I will have ago at this:
Geographical Coordinates(Lat & Long) were in use before Rectangular
Coordinates(grid references) with regard to CHARTS and MAPS.
Centuries ago mariners found it relatively easy to establish Latitude
by measuring the angle the sun was above the horizon with a crosstaff as it
transited the observers meridian(north south line). As the
declination(celestial latitude) of the sun could be predicted by date a
simple calculation (in 2 dimensions) could produce a fairly accurate
Latitude. And centuries went by with out producing a reliable Longitude
because the accurate time pieces needed that did exist were unsuitable for
going to sea and radio waves that could send accurate time signals were in
the future. It was naval tradition that put Latitude first and for hundreds
of years there was only Latitude anyway.
The landlubbers were starting to refine the maps, and without a perfect
horizon(the sea) that could be used as a datum to measure vertical angles
from and lots of landmarks instead, magnetic compasses were used to resect
the observer on the ground. Rectangular coordinates or graph coordinates use
measurements along an X axis and then measurements along a Y axis in exactly
that convention. This time the X measurements or eastings are so many metres
to the right or east of an origin outside and to the left of the map and the
northings are so many metres up or to the north of the same origin outside
and to the bottom of the map. Actually this origin is the false origin that
is placed there so that the eastings and northings always have a positive value.
The Navy got there first and in fine naval tradition were not about to
change. At formal navy dinners I think they still toast the Queen whilst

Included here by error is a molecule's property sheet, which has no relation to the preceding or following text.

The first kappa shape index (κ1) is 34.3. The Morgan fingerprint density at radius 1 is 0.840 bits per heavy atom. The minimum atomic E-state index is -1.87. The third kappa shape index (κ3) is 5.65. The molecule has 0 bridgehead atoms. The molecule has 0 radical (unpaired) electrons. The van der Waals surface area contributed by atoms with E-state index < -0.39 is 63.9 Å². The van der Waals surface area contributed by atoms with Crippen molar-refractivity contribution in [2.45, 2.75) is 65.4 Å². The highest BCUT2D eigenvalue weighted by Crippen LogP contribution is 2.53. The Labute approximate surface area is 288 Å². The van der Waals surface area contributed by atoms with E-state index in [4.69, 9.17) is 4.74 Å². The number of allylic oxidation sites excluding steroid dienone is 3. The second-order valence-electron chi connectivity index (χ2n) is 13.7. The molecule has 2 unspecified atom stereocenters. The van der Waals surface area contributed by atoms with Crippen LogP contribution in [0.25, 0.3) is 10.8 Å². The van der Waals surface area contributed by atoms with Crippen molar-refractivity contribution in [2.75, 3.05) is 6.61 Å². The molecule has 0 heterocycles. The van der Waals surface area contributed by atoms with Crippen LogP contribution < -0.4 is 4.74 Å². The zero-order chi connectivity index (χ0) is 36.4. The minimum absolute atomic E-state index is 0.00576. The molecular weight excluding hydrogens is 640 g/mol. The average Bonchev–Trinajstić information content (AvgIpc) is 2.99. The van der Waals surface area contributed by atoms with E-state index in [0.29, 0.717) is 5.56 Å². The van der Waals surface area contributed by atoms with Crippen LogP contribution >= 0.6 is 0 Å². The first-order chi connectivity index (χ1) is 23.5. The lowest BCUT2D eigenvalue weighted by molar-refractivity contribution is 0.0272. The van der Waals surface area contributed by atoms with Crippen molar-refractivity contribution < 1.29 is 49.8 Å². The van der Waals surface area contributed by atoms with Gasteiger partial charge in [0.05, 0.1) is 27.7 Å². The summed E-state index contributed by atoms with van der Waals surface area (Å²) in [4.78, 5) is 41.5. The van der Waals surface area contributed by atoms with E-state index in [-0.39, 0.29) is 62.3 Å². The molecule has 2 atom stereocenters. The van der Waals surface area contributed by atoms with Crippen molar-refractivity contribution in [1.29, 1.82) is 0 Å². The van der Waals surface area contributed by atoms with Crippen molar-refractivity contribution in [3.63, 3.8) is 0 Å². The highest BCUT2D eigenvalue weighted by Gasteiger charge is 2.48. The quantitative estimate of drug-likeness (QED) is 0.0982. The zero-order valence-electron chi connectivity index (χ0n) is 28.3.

seated, this is because the deckhead(ceiling) in ships was low and there is
nothing quite so ridiculous as not knowing if a staggering sailor was
concussed or drunk. If you see a staggering sailor you know it is probably
the latter and not the former.
>With the advent of the Birds Australia Alas, GPS receivers have become
>as important a piece of birding equipment as binoculars and field
>guides. Well, almost, anyway. Probably I am not the only person who
>finds it a pain to identify accurately my latitude and longitude from
>the AUSLIG 1:100,000 maps, the type I usually use, when I do not have my
>GPS receiver with me. Having used grid references on these maps (and the
>1:63,360s before them) for most of my life I find the switch to lat/long
>a bit of a pain. (Yes, I have and sometimes use the Excel spreadsheet
>provided by AUSLIG for for converting between grid refs and lat/long,
>but it is all a bit tedious.)
>One thing intrugues me. With grid references we conventionally cite the
>easting followed by the northing. There is no choice in the matter. But
>with latitude/longitude we conventionally do it the other way round: nn
>degrees/minutes/second South (latitude) followed by nn
>degrees/minutes/seconds East (longitude). The GPS receivers' readouts
>also deal with them this way.
>Does anyone know how we came to have these differing sequences?
>PO Box 1355, Woden ACT 2606, Australia
>Tel: +61 2 6231 8904 (h); +61 2 6249 5618 (w)
>Fax: +61 2 6249 0740